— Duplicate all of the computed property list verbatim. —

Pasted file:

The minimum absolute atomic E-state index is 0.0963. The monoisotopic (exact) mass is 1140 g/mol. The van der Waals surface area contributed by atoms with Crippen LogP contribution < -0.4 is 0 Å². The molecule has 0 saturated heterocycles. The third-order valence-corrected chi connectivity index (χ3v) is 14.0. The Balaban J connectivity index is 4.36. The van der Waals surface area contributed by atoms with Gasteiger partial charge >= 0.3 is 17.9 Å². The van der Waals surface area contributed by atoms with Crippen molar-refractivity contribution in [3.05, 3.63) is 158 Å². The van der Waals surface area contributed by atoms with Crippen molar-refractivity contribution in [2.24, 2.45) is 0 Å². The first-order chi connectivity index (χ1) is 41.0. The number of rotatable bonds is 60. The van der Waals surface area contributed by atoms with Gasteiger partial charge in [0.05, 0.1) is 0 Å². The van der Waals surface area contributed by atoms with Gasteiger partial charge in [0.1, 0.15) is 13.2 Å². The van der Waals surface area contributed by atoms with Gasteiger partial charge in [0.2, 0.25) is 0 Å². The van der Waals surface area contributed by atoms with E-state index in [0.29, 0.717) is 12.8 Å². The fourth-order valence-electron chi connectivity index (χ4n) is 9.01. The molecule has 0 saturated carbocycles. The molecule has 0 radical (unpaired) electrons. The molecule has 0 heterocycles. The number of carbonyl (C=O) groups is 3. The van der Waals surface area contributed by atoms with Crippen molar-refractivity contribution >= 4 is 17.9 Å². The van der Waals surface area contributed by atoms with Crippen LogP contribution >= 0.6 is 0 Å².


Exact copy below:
The minimum absolute atomic E-state index is 0.0963. The monoisotopic (exact) mass is 1140 g/mol. The van der Waals surface area contributed by atoms with Crippen LogP contribution < -0.4 is 0 Å². The molecule has 0 saturated heterocycles. The third-order valence-corrected chi connectivity index (χ3v) is 14.0. The Balaban J connectivity index is 4.36. The van der Waals surface area contributed by atoms with Gasteiger partial charge >= 0.3 is 17.9 Å². The van der Waals surface area contributed by atoms with Crippen molar-refractivity contribution in [3.05, 3.63) is 158 Å². The van der Waals surface area contributed by atoms with Crippen molar-refractivity contribution in [2.24, 2.45) is 0 Å². The first-order chi connectivity index (χ1) is 41.0. The number of rotatable bonds is 60. The van der Waals surface area contributed by atoms with Gasteiger partial charge in [0.05, 0.1) is 0 Å². The van der Waals surface area contributed by atoms with Gasteiger partial charge in [0.1, 0.15) is 13.2 Å². The van der Waals surface area contributed by atoms with Gasteiger partial charge in [0.2, 0.25) is 0 Å². The van der Waals surface area contributed by atoms with E-state index in [0.29, 0.717) is 12.8 Å². The fourth-order valence-electron chi connectivity index (χ4n) is 9.01. The molecule has 0 saturated carbocycles. The molecule has 0 radical (unpaired) electrons. The molecule has 0 heterocycles. The number of carbonyl (C=O) groups is 3. The van der Waals surface area contributed by atoms with Crippen molar-refractivity contribution >= 4 is 17.9 Å². The van der Waals surface area contributed by atoms with Crippen LogP contribution >= 0.6 is 0 Å².